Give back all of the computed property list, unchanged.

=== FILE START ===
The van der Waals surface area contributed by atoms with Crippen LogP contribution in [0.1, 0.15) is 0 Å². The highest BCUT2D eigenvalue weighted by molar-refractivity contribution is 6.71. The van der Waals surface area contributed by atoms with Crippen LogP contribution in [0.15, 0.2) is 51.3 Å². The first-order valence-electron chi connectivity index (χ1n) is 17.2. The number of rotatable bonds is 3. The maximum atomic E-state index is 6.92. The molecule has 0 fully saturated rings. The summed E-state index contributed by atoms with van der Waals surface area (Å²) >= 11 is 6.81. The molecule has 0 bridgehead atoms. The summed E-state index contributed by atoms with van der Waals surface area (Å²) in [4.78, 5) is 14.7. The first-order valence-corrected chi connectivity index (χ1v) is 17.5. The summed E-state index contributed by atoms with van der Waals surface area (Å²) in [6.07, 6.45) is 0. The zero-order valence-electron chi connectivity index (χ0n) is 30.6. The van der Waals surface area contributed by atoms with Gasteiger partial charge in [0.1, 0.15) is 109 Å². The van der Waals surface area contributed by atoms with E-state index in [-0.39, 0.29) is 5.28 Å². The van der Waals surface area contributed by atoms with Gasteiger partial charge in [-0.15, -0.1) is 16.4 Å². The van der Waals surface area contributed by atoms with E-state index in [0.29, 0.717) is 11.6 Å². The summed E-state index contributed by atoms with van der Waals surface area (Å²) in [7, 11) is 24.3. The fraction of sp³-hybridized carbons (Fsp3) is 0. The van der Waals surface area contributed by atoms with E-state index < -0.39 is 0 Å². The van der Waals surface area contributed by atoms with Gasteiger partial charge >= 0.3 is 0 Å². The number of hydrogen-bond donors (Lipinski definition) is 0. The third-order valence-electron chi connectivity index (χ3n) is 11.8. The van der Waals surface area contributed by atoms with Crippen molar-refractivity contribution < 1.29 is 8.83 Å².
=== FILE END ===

The van der Waals surface area contributed by atoms with Crippen LogP contribution in [0.1, 0.15) is 0 Å². The highest BCUT2D eigenvalue weighted by molar-refractivity contribution is 6.71. The van der Waals surface area contributed by atoms with Crippen LogP contribution in [0.15, 0.2) is 51.3 Å². The first-order valence-electron chi connectivity index (χ1n) is 17.2. The number of rotatable bonds is 3. The maximum atomic E-state index is 6.92. The molecule has 0 fully saturated rings. The summed E-state index contributed by atoms with van der Waals surface area (Å²) >= 11 is 6.81. The molecule has 0 bridgehead atoms. The summed E-state index contributed by atoms with van der Waals surface area (Å²) in [4.78, 5) is 14.7. The first-order valence-corrected chi connectivity index (χ1v) is 17.5. The summed E-state index contributed by atoms with van der Waals surface area (Å²) in [6.07, 6.45) is 0. The zero-order valence-electron chi connectivity index (χ0n) is 30.6. The van der Waals surface area contributed by atoms with Gasteiger partial charge in [0.1, 0.15) is 109 Å². The van der Waals surface area contributed by atoms with E-state index in [-0.39, 0.29) is 5.28 Å². The van der Waals surface area contributed by atoms with Gasteiger partial charge in [-0.15, -0.1) is 16.4 Å². The van der Waals surface area contributed by atoms with E-state index in [0.29, 0.717) is 11.6 Å². The summed E-state index contributed by atoms with van der Waals surface area (Å²) in [7, 11) is 24.3. The fraction of sp³-hybridized carbons (Fsp3) is 0. The van der Waals surface area contributed by atoms with E-state index < -0.39 is 0 Å². The van der Waals surface area contributed by atoms with Gasteiger partial charge >= 0.3 is 0 Å². The number of hydrogen-bond donors (Lipinski definition) is 0. The third-order valence-electron chi connectivity index (χ3n) is 11.8. The van der Waals surface area contributed by atoms with Crippen molar-refractivity contribution < 1.29 is 8.83 Å².